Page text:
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Posted October 9, 2013

Book: For Notre Dame: Battling for the Heart and Soul of a Catholic University
Author: Wilson D. Miscamble, C.S.C.
St. Augustine's Press, South Bend, Indiana. 2013. Pp. 232

An Excerpt from the Jacket:

For Notre Dame gathers together the important contributions of a devoted Holy Cross priest to the continuing debate over the mission and identity of the University of Notre Dame. Read together, these essays and addresses by one of the most consistent and committed participants in this ongoing discussion serve to cast vital light on many of the major issues that Notre Dame has confronted in the past two decades.

An Excerpt from the Book:

Some Advice for Future Catholic Politicians

In his first encyclical letter Deus Caritas Est, Pope Benedict XVI reminded us, "Building a just social and civil order, wherein each person receives what is his or her due, is an essential task which every generation must take up anew." This is essentially the work of lay women and men. My hope is that there are numbered among readers of The Rover able women and men who wish to take up the vocation of politics and so to engage in this crucial work. The Church aims to help inform her members in pursuing this vocation, and in this effort Catholic colleges and universities have a special role to play, for they have a treasured intellectual tradition and great wisdom to pass along to their students.

Students at schools such as Notre Dame should emerge with a clear understanding of Catholic moral teaching and social doctrine and so be ready to play their part in shaping their society for the good. In the Pastoral Constitution on the Church in the Modern World (Gaudium et Spes), issued in December of 1965, the council fathers at Vatican II addressed the whole issue of Catholics' political participation. They honored the political vocation and conveyed that Christian politicians are called upon to engage the modern world in ways that promote the dignity of each person and the common good. They are to serve within their own domain as "leaven.' They certainly are not to see their political activities as separate from their religious commitments. The council fathers emphasized that "there be no false opposition between professional and social activities on the one part, and religious life on the other." They firmly rejected any compartmentalization of faith and political engagement.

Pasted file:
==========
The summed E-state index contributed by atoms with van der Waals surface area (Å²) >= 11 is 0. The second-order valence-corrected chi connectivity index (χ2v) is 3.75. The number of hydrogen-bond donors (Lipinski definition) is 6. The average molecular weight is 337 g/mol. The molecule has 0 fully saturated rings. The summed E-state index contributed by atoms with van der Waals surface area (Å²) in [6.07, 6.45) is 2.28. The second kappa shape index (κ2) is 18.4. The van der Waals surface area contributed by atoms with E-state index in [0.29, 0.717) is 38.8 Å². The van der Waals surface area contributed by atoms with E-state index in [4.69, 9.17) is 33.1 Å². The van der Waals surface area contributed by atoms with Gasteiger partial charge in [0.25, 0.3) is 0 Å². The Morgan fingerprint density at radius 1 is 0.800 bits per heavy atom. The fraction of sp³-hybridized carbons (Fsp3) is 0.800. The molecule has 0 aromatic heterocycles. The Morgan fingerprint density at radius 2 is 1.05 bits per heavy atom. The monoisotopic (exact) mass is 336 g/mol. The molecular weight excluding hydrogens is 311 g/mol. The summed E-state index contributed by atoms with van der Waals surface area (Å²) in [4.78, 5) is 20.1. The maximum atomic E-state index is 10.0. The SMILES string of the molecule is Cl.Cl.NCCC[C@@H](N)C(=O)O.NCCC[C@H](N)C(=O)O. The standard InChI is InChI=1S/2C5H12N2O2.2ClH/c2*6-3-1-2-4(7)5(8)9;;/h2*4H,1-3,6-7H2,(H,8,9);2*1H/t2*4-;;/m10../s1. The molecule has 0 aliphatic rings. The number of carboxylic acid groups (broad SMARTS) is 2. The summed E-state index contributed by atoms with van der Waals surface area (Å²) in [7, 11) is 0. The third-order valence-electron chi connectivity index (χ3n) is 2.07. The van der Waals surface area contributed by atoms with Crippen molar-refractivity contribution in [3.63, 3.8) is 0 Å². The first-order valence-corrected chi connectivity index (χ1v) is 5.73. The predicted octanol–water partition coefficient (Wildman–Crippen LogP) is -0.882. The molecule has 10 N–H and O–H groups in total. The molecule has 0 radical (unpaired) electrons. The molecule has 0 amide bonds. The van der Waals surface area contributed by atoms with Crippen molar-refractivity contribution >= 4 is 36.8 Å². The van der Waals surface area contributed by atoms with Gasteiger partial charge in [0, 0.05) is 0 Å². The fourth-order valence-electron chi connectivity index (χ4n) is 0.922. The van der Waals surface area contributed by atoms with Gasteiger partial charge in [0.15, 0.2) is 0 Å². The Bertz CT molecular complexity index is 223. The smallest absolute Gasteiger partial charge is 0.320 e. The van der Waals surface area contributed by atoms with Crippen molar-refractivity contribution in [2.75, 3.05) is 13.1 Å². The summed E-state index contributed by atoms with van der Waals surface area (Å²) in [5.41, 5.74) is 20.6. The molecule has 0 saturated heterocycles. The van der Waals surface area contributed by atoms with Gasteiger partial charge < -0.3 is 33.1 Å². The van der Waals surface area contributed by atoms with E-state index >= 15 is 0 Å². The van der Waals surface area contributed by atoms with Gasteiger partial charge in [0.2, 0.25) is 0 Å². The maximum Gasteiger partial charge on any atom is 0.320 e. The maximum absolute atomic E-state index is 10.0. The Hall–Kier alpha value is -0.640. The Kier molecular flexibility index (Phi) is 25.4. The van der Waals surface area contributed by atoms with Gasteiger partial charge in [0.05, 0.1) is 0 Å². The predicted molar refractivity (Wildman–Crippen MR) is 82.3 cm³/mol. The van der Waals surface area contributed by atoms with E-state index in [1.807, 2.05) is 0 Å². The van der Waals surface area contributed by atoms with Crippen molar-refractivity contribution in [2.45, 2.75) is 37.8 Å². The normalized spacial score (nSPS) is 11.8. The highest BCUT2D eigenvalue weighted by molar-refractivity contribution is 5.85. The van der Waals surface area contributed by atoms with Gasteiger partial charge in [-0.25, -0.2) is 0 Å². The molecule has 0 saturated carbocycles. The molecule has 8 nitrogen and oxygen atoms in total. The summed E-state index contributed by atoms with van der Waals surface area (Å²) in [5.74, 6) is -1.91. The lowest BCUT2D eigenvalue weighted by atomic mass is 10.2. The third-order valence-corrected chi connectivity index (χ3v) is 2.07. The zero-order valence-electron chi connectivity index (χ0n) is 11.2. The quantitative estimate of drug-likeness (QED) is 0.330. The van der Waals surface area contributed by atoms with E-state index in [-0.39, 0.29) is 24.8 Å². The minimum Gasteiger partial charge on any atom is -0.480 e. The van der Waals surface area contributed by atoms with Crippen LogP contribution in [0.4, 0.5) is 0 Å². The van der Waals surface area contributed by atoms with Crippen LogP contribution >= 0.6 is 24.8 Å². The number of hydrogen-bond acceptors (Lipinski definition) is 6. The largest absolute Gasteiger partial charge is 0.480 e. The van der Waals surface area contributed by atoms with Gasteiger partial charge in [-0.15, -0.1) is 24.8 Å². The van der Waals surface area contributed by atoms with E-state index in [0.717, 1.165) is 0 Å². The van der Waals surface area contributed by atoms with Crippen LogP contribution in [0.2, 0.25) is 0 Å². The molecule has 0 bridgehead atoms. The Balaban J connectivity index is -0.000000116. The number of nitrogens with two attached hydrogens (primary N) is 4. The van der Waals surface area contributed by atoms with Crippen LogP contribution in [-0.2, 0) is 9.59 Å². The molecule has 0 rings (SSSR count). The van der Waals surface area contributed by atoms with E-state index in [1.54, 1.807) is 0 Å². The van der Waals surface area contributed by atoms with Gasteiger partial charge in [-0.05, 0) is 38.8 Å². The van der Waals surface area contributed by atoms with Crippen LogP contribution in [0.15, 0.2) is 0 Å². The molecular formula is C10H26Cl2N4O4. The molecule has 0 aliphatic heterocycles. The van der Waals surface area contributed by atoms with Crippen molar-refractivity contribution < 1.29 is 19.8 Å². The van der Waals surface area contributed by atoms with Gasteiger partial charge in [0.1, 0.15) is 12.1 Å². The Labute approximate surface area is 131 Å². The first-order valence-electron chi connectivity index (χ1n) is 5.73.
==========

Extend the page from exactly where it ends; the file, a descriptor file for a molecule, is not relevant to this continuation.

. . . .Let me offer some brief counsel, drawn from a number of thoughtful commentators, on how this [the call to serve faithful as Catholic politician] might be done better.

I borrow firstly from Mary Ann Glendon, the distinguished Harvard Law professor and former U.S. ambassador to the Vatican . . . . "Religious participants in public debates will not be as effective unless they can speak in terms that are persuasive to men and women of good will --- of all faiths, and of no faith. One will not get far if one preaches only to the converted." The key is to work for what is right and good by persuading others of the rightness and goodness of your objectives. In doing so one must utilize reason accessible to all to clarify the ethical foundations for one's political choices and actions.

Table of Contents:

Part I: The 1990s: Initial Positions and Arguments

Section I: Matters Academic

Section II: Matters Pastoral

Part II: The Past Decade: Engaging the Issues and Taking Stands

Section I: Teaching, learning, research

Section II: The Faculty Issue --- Again

Section III: Notre Dame: Corporation or Community?

Section IV: Controversies

Section V: Counsel for Students

Section VI: Priesthood and Holy Cross

Section VII: Tributes